Originally Posted by SarahW View Post
Thanks for all the replies; I have a lot of reading to do!! Do/did any of you find retirement depressing at all? I'm worried about that "loss of usefulness" thing. (Sorry I sound like such a whiner; I didn't think a retirement decision would be so stressful.)
Another thought. I'd encourage you to read Work Less, Live More by Bob Clyatt, How to Retire Happy, Wild and Free by Ernie Zelinski and/or Retire Happy by Stim & Warner. I think any of them could be very helpful...

And you're not a whiner, it's a big decision for all of us (I'm still about 2 years away from it).
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Old 07-02-2008, 09:18 AM   #16
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I like to think of it as independently wealthy.

Some random 20 something heir gets a trust fund and doesnt work anymore (if he ever did in the first place) you dont think of him as retired. Lucky S.O.B. maybe but not retired!
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Old 07-02-2008, 09:50 AM   #17
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Sarah,

I did have a brief period of depression after retirement. I stress brief. Then I realized how lucky I was to be 55, healthy, and free.... I could do whatever, whenever, however, I wanted to do it. No bosses, no deadlines, no traffic, no office politics, etc. WOW! What a great realization. I then got busy doing things I like to do. I volunteer for causes that I believe in, I exercise more, I socialize with friends more.

Retiring was a big decison for me. I now look back and wonder why I didn't do it a year or two before I did. I would not go back to my former job for all the money in the world.


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Old 07-02-2008, 11:32 AM   #18
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Do/did any of you find retirement depressing at all?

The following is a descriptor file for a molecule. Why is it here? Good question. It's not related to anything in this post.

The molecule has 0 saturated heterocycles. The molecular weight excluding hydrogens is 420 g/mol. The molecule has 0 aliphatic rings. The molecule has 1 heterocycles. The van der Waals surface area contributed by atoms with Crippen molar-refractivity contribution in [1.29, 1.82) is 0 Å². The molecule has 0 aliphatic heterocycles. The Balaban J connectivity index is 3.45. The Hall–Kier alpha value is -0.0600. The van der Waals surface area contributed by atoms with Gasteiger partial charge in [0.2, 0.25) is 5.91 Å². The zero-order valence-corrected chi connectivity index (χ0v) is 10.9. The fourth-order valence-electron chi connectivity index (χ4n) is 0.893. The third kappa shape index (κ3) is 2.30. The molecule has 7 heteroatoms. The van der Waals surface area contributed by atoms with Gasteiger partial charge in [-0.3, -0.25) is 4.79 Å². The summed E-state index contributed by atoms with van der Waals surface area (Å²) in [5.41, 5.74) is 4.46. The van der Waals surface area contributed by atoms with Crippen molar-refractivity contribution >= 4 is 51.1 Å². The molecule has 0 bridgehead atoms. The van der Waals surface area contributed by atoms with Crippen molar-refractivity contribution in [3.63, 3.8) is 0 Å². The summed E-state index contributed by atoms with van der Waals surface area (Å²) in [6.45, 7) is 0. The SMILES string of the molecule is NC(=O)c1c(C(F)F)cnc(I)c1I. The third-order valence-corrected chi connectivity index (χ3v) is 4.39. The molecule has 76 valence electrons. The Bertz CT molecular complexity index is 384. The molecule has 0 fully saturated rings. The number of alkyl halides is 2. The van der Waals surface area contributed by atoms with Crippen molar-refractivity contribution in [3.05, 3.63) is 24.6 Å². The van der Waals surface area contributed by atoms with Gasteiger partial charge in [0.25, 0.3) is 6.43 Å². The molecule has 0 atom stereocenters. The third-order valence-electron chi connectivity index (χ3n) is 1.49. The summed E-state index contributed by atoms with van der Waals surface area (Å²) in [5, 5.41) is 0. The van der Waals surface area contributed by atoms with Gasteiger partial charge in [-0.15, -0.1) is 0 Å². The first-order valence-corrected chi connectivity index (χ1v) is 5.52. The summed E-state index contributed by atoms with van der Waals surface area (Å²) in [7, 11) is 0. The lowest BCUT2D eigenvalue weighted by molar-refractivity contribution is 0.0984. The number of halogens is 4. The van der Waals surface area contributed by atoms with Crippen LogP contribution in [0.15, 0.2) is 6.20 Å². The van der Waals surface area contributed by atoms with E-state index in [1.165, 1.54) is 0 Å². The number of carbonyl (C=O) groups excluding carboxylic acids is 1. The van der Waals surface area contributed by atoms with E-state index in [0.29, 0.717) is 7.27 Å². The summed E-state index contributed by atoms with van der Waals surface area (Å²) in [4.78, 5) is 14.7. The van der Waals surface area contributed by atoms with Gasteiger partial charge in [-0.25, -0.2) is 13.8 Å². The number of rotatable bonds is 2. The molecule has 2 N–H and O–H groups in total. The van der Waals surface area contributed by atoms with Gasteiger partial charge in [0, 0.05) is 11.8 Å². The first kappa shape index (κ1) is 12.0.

I have been retired for 6 years. Does it get boring or depressing. For me, yes it does on occasions. The 2nd six months was the toughest for me. The first 6 months was a breeze because of the newness of it all and the freedom to do anything I wanted. By the second six months I did not have a good solid routine established so I did have some moments of boredom and felt the tug of the workplace and the affirmation you get from being in the workplace.

By the 2nd year, I had moved on from the "missing work thing" and had filled my days with other activities and haven't looked back. With your spouse continuing to work you may also find that you need to guard against him taking the position of feeling his "time" is more important than yours because he is still working.

Overall, I would never go back and I most definitely do not regret my decision to retire. I had, and still have, teenage boys when I retired. I looked at it really simply: You only get one chance to raise your kids.... you can always go back to work.

Best of luck with your decision.... I have been watching my wife anguish over the same decision for the last 2 years and I see how hard it is for a successful, professional woman to pull the trigger on retirement. I tend to think that may be because of everything she went through to establish herself as a professional woman. I think for her to make the decision to retire will only come when she believes she has progressed as far as she can professionally.

regards, Kevin
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Old 07-02-2008, 12:00 PM   #19
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...and the affirmation you get from being in the workplace.
Dang, maybe that's what I've got wrong. I don't feel any sort of affirmation from being in the workplace.
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Old 07-02-2008, 01:17 PM   #20
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sarah, whatever u decide is upto you, however, i do not know of too many people in their dying bed saying.." wish i can work another year.."

good luck and we're happy for you.